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How Small Businesses Can Separate Email Marketing and Spamming

Being a cost-effective, time-independent, and globally spreadable solution, small businesses and SMBs find email marketing a reliable sales driver. In attempts to gain maximum attention of the customer with available email marketing resources, new marketers tend to go aggressive. Sometimes, they try to promote the product in a manner that is too forceful or misleading for the customer.

Such email will offer catchy subject line and luring body content in the greed for clicks (or conversions). At times, things slip a little and email may offer irrelevant or false promotions. That’s spamming – ‘telling the customer- we want sales at any cost’.

Certainly, the chances for the sales reduce and it is an unhealthy situation for a reputed brand name, but for newbies, it is a dead-end. Once a number of receivers report the emails as spam, the chances of recovery with email marketing shrink to least. With the cyber law getting stricter, you may even face legal penalties. While established players with ample resources know how to come out of the spammed penalties, it can be deadly hit to the startups. So, it is better for the SMBs and startups to play safe.

Following are some best practices for email marketing to avoid being a spam and still being influential:

1. Email Content:

  • Subject: This is a real challenge for marketers – grabbing maximum clicks with some limited characters and still not being overtly fabricated. The choice of words can be grandiloquent, but truly summarizing the email content. While making it relevant with the product and for the customer, do not forget the common subject line tactics.
  • Body and Message: Even if the recipient has accepted the subject and reading the email, the time is often limited. So, avoid flooding of text and instead convey the merits of products smartly, shortly. Try to show concern on the gains of the customer with the particular product. No matter how dreadfully you need the customers, never tell what does not exist. Use bullet pointers and font alteration to gain attention.
  • Links: This is what everything boils down to. Limit the links in the email to the least possible number. Link on Call-to-action button should be well-displayed and cross-device compatible. All the links offered in the mail must be genuine, relevant, and non-deceptive. Avoid being too aggressive, so Click-to-Call button is not meant for emails.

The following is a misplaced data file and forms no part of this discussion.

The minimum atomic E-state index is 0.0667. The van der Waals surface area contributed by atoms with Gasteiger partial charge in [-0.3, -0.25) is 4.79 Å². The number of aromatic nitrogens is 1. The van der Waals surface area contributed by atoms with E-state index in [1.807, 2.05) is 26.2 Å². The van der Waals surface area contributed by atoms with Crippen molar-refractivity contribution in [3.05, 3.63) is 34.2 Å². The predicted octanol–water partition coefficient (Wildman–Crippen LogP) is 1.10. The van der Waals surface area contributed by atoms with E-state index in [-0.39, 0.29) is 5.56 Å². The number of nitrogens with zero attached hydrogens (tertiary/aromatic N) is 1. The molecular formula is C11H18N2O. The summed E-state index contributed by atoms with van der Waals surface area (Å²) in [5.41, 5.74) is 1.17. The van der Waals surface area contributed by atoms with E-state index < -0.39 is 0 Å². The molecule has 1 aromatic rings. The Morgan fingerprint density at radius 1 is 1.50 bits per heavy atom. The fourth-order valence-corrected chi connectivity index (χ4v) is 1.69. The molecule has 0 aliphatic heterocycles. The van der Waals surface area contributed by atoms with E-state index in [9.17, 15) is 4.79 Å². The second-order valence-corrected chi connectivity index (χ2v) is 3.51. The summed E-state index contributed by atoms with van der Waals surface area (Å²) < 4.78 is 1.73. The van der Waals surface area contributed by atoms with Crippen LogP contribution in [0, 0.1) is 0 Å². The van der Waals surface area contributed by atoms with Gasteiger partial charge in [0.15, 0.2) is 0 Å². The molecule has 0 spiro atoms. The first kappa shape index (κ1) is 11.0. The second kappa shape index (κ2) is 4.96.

• Images: APPROPRIATE use of images and graphics can be the energy of your email. In that statement, the word ‘appropriate’ in capitals has a great importance. Since some email services do not display the images unless the user asks for it, it is crucial that email conveys the right messages without images. Then it should support mobile devices and must not be too heavy for the browsers. For sharing a bulky infographic, provide it via a link on its cropped (but interesting) portion.
  • Trackers: Measuring the performance of your efforts is important, but not at the cost of customer’s privacy. There are many software that can reside in the email and track activities of the reader, such as – when it is opened, how long reader stayed on it, etc. However, most of them are counted among malicious ones and it is recommended to avoid them. Using lesser assertive tools that simply ease the process of sending bulk emails with the personalized greeting, click tracker, etc. will be appreciated.

2. Email Frequency

With the number of emails that a person receives, it is possible that they might miss a certain email. So, there is no harm in trying again. But how frequently and for how long one should try again? Since you the schedule of all the users cannot be predicted, it is better to try sending the emails on two or three different days of the week at different hours. Keep track on the timing and days when you earn maximum response and timely, give up on the cold responses.

3. Picking the Right Recipients

There are a number of ways in which one can find the email addresses belonging to a certain group. Usually, marketers pick the broader groups with more number of addresses available in them. However, the conversion rate for such emails is not significant and it is in tickling distances from landing you in the spamming list. Statistically, choosing a more specific group with limited addresses earns better conversion rate and lesser chances of being a scam.

Avoid sending spam mail and improve your email marketing

Email marketing is evolving. Getting directly into the customer’s inbox instead of spam or junk folder requires some best practices to follow. Try out the tips mentioned above while planning for the email marketing campaign. These can help you improve the open rate, inbox placement rate and the number of conversions from email.

Happy sending!

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2 Responses to How Small Businesses Can Separate Email Marketing and Spamming

  1. Libby July 20, 2016 at 11:40 am #

    Interesting article! It seems it’s easy to cross the line in email marketing. What software would you recommend for a small business? Is GetResponse a good one?

    • Deepanshu Gahlaut
      Deepanshu Gahlaut July 21, 2016 at 7:47 am #

      Thanks Libby for the comment. Personally, I use MailChimp for the email-marketing. But would love to give a try to the GetResponse. Thanks for sharing.

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